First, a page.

Results from a phase II clinical trial, experimental work on cells and computational modelling have together shown why the first pill for asthma in 20 years can help reduce asthma attacks.
Researchers from Leicester (UK) and Vancouver (Canada) have shown that the investigational drug, Fevipiprant (an oral, selective prostaglandin D2 receptor antagonist), reduces the amount of smooth muscle in the airway lining. The findings are published in Science Translational Medicine today (13 February).
Professor Chris Brightling, a consultant respiratory physician at Leicester’s Hospitals and professor of respiratory medicine at the University of Leicester, said: “Our research shows for the first time that Fevipiprant not only reduces inflammation in the airways, but also reduces the amount of muscle in the lining of the airway. This is likely to explain some of the effects seen in the symptoms and breathing tests following treatment.”
An increase in airway smooth muscle is the strongest predictor of reduced airflow into the lungs due to airway narrowing. It significantly increases the likelihood of more frequent asthma attacks and even asthma-related deaths.
The research was supported by the National Institute for Health Research (NIHR) Leicester Biomedical Research Centre. Professor Brightling, who is also an NIHR senior investigator, added: “From previous trials conducted we found that Fevipiprant led to improvements in symptoms, breathing tests, inflammation and also helped to repair the lining of patients’ airways.
“Our latest research gives us a better understanding of the mechanisms behind the efficacy of the drug and how changes in one part of the airway wall can impact on others. Our findings suggest that Fevipiprant could have positive long-term effects upon the progression of the disease through remodelling, as well as improve symptoms and reduce attacks.”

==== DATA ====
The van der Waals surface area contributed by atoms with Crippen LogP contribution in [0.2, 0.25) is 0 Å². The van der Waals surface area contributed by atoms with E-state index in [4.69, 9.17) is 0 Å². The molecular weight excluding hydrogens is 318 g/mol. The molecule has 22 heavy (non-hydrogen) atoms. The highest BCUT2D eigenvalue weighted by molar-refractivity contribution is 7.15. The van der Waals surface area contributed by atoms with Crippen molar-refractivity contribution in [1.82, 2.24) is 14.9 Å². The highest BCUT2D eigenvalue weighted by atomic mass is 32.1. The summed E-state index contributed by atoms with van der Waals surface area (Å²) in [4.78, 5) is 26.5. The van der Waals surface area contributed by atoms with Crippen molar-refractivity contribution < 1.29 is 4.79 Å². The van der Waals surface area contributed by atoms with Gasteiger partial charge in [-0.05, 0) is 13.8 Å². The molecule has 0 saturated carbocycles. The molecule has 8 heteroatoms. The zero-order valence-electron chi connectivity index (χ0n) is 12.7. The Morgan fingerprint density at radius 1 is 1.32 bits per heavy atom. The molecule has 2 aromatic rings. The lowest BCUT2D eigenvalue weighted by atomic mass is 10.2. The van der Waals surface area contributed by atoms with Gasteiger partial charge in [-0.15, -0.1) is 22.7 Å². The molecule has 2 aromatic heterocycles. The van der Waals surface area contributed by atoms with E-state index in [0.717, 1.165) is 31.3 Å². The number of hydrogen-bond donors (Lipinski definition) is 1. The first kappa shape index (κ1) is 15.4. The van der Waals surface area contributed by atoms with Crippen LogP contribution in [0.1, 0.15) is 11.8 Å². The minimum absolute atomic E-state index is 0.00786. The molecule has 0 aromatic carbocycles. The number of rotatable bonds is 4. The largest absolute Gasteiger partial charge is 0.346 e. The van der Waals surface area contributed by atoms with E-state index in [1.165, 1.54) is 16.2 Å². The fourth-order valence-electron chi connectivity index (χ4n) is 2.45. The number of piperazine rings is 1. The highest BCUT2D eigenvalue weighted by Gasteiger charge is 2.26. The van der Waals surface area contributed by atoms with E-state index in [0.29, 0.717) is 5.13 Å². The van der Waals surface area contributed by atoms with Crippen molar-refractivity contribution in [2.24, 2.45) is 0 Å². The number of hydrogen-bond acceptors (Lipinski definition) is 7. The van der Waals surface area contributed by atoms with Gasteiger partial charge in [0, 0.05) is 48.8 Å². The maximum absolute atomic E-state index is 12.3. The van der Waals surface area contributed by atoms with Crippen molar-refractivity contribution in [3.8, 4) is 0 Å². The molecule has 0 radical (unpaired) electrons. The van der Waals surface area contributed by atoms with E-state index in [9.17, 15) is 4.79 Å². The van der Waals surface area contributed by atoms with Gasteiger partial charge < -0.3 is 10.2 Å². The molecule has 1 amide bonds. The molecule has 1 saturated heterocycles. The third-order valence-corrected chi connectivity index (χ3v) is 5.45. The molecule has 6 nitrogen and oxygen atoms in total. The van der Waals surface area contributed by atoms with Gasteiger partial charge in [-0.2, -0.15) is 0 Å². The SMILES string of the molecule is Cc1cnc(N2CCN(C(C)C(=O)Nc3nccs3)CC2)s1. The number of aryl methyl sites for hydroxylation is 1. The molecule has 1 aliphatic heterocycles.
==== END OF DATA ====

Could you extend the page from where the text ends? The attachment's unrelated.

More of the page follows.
Dr. Ruth Saunders, a research fellow at the University of Leicester who led the experimental laboratory-based work in the study, said: “One novel aspect of our study was the way we combined information from a clinical trial, laboratory experiments and computer based models to give insights that would not have been possible with any of these approaches alone.”
Dr. Himanshu Kaul, who is now a postdoctoral fellow in the School of Biomedical Engineering at the University of British Columbia, led the computational modelling. He said: “Our computer model represents a milestone towards patient-specific models in respiratory medicine that has the potential to help design new drugs and optimise existing therapies. Eventually, it could play a role in furthering precision medicine by helping predict the optimal intervention tailored to individual patients given their genomic information.”
Asthma affects over 300 million people worldwide and its prevalence is on the increase. There are around half a million people with moderate to severe forms of asthma in the UK.
There is currently no routinely-available drug on the NHS that targets smooth muscle mass to reduce asthma symptoms. For people with severe asthma, a procedure called thermoplasty, which uses thermal energy to decrease the amount of smooth muscle in the airways, may be offered. This requires sedation in hospital and is not a cure, nor suitable for everyone. Most patients with severe asthma rely on high dose inhaled or oral steroids to manage their symptoms.
Fevipiprant’s potential to reduce the need for patients to take oral steroids either continuously or for attacks could be seen as a positive step, given the range of possible side-effects associated with steroids. These include weight gain, osteoporosis, diabetes and high blood pressure. The more patients take steroids to manage their asthma symptoms, the less effective the same doses become in future.
The research, including the cellular experimental work and computational modelling, was funded by the Swiss pharmaceutical company, Novartis, AirPROM and the NIHR Leicester Biomedical Research Centre.
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